“In the last two years, I have seen creative burst of energy like never before,” Vinayak Chatterjee, Feedback Infra

“In the last two years, I have seen creative burst of energy like never before,” Vinayak Chatterjee, Feedback Infra

An economics graduate from St Stephen’s College and an MBA from the IIM, Ahmedabad, Vinayak Chatterjee has often been called upon to play a strategic advisory role to leading domestic and international corporates, the Government of India, various Ministries dealing with infrastructure, as well as multilateral and bilateral institutions in the areas of infrastructure planning and implementation. In an exclusive interview to EnergyInfraPost.com, Vinayak Chatterjee Chairman of Feedback Infra spoke on various issues concerning the power sector.

Q: How would you rate the performance of the present government in the power sector and what is the road ahead and how has the industry received the initiatives announced by the government in the last two years?

A: Power sector in India is actually a chain with many segments, things like fuels –coal, gas, petroleum, solar etc, generation, transmission and distribution and last mile. Each element of this chain was deeply stressed before this government came to power in May 2014. Coal stock piles were dwindling and the country was on the verge of blackout. So far as generation was concerned it had completely crashed by then and there was no great enthusiasm in renewables. If you move to transmission there was a huge amount of black holes that otherwise impeding the country become a seamless transmission network.  Distribution is lesser said the better. And finally last mile is basically taking electricity to every Indian household. In the last two years I have seen creative burst of energy like never before.

Q: What have been the significant changes? If you could list a few.    

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A: Coal is no more a crisis, sunshine is being tapped energetically, gas has been addressed partly. A significant amount of resetting has been done to the fuel side. On generation we are taking of surplus capacity being available. On discoms no better label than the UDAY scheme which tends to do two things simultaneously – it tends to alter the balance sheet of the discoms and gives them operational stress to bring down AT&C (aggregate technical and commercial) losses and finally the last mile connectivity mainly with the aim of connecting rural India is seeing positive upsurge from the village folk.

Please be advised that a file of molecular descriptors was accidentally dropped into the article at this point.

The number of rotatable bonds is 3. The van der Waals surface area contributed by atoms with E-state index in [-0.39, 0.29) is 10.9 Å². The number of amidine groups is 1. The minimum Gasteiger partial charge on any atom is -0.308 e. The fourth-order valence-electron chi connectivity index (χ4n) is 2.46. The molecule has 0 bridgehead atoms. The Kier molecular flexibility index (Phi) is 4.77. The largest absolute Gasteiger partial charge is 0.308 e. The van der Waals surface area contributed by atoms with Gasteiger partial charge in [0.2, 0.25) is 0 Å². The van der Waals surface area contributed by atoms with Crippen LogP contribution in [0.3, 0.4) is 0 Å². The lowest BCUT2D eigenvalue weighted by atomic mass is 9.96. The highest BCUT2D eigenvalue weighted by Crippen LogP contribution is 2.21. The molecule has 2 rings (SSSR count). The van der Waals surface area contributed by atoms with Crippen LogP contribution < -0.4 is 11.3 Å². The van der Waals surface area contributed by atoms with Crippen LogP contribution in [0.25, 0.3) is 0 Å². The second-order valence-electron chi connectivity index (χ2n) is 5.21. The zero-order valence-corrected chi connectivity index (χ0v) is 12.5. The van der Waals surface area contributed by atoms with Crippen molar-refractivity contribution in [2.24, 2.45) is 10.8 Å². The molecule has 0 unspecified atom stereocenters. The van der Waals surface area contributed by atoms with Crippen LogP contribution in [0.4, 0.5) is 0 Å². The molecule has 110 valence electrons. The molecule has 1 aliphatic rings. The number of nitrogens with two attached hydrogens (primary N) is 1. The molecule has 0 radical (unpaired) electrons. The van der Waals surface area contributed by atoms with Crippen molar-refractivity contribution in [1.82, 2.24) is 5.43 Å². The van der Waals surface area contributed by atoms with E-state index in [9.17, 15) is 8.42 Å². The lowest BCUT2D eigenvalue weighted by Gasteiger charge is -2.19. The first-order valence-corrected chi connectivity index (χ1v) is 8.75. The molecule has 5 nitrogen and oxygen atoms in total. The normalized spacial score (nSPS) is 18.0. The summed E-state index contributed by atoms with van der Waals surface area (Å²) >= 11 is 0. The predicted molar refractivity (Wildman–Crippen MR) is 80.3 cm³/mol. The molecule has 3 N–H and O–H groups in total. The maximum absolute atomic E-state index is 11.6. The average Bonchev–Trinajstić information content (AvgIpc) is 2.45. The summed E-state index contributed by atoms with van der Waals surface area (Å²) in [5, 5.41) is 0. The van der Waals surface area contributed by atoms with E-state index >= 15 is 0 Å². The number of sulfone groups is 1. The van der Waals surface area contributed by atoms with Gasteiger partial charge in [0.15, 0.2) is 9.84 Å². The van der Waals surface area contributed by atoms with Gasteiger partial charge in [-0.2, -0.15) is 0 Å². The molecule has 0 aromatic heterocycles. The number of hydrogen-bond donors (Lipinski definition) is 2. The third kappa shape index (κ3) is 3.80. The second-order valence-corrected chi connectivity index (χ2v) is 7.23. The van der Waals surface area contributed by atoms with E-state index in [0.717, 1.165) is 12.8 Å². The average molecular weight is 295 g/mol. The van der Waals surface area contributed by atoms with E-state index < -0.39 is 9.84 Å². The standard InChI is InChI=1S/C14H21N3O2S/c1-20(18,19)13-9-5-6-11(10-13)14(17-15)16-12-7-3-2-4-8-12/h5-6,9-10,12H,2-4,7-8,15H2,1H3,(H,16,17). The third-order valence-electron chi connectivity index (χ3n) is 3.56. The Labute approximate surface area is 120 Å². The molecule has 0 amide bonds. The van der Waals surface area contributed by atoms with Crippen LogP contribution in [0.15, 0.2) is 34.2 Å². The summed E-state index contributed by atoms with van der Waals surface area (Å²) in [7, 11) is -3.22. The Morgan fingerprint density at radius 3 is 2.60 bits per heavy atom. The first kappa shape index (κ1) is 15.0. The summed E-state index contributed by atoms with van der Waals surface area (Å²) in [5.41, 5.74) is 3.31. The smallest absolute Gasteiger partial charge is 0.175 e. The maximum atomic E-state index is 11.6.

Q: Coal supply has increased and most thermal power stations have surplus fuel stocks. Does that mean demand for coal has dipped due to subdued demand for electricity as the discoms are not in a position to buy power?

A: Some states have come on board for the UDAY scheme. It is a medium term haul, it is not a magical wand. So what UDAY has done at one level – it has prevented the tsunami of NPAs hitting the banking sector, it has recast the balance sheets that has sensitized the states about the issue of discom losses. To prevent the states from bleeding we have to necessarily stop the discoms from bleeding.

Q: When will the power sector see the private investment coming back?

A: Investment in the power sector should be seen across segments. We have seen an upsurge in investments in wind and solar, there are certainly muted interest in coal and gas for obvious reasons. Lot of private sector is bidding for transmission projects, on distribution more and more cities and towns are being put up for private participation. And in the last mile connectivity there are companies which have got EPC (engineering, procurement and construction) contracts. Coal-based power plants are not on the agenda but that does not mean that private sector investments are not coming in power sector.

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